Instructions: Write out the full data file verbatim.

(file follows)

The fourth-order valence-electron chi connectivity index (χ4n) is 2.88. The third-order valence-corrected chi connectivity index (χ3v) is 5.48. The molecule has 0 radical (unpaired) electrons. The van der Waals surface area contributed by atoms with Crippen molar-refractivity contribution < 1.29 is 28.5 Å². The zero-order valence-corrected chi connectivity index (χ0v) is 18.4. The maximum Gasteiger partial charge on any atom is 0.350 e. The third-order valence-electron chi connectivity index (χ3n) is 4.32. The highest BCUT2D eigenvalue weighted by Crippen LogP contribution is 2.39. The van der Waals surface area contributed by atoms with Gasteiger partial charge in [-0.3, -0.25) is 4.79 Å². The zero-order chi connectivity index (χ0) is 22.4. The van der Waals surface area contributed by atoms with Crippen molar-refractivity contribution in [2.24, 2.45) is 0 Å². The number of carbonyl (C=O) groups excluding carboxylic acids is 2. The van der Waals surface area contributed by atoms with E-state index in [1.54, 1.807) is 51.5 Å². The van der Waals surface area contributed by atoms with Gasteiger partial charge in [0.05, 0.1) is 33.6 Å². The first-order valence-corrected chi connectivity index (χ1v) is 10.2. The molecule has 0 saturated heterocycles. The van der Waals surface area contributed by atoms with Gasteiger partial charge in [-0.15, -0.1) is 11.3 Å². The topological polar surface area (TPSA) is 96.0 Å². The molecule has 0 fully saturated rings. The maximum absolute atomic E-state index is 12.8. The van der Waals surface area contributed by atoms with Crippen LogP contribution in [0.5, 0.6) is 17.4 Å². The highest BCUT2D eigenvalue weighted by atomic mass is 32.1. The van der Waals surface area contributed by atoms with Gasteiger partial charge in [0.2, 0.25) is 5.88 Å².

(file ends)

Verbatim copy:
The fourth-order valence-electron chi connectivity index (χ4n) is 2.88. The third-order valence-corrected chi connectivity index (χ3v) is 5.48. The molecule has 0 radical (unpaired) electrons. The van der Waals surface area contributed by atoms with Crippen molar-refractivity contribution < 1.29 is 28.5 Å². The zero-order valence-corrected chi connectivity index (χ0v) is 18.4. The maximum Gasteiger partial charge on any atom is 0.350 e. The third-order valence-electron chi connectivity index (χ3n) is 4.32. The highest BCUT2D eigenvalue weighted by Crippen LogP contribution is 2.39. The van der Waals surface area contributed by atoms with Gasteiger partial charge in [-0.3, -0.25) is 4.79 Å². The zero-order chi connectivity index (χ0) is 22.4. The van der Waals surface area contributed by atoms with Crippen molar-refractivity contribution in [2.24, 2.45) is 0 Å². The number of carbonyl (C=O) groups excluding carboxylic acids is 2. The van der Waals surface area contributed by atoms with E-state index in [1.54, 1.807) is 51.5 Å². The van der Waals surface area contributed by atoms with Gasteiger partial charge in [0.05, 0.1) is 33.6 Å². The first-order valence-corrected chi connectivity index (χ1v) is 10.2. The molecule has 0 saturated heterocycles. The van der Waals surface area contributed by atoms with Gasteiger partial charge in [-0.15, -0.1) is 11.3 Å². The topological polar surface area (TPSA) is 96.0 Å². The molecule has 0 fully saturated rings. The maximum absolute atomic E-state index is 12.8. The van der Waals surface area contributed by atoms with Crippen LogP contribution in [0.5, 0.6) is 17.4 Å². The highest BCUT2D eigenvalue weighted by atomic mass is 32.1. The van der Waals surface area contributed by atoms with Gasteiger partial charge in [0.2, 0.25) is 5.88 Å².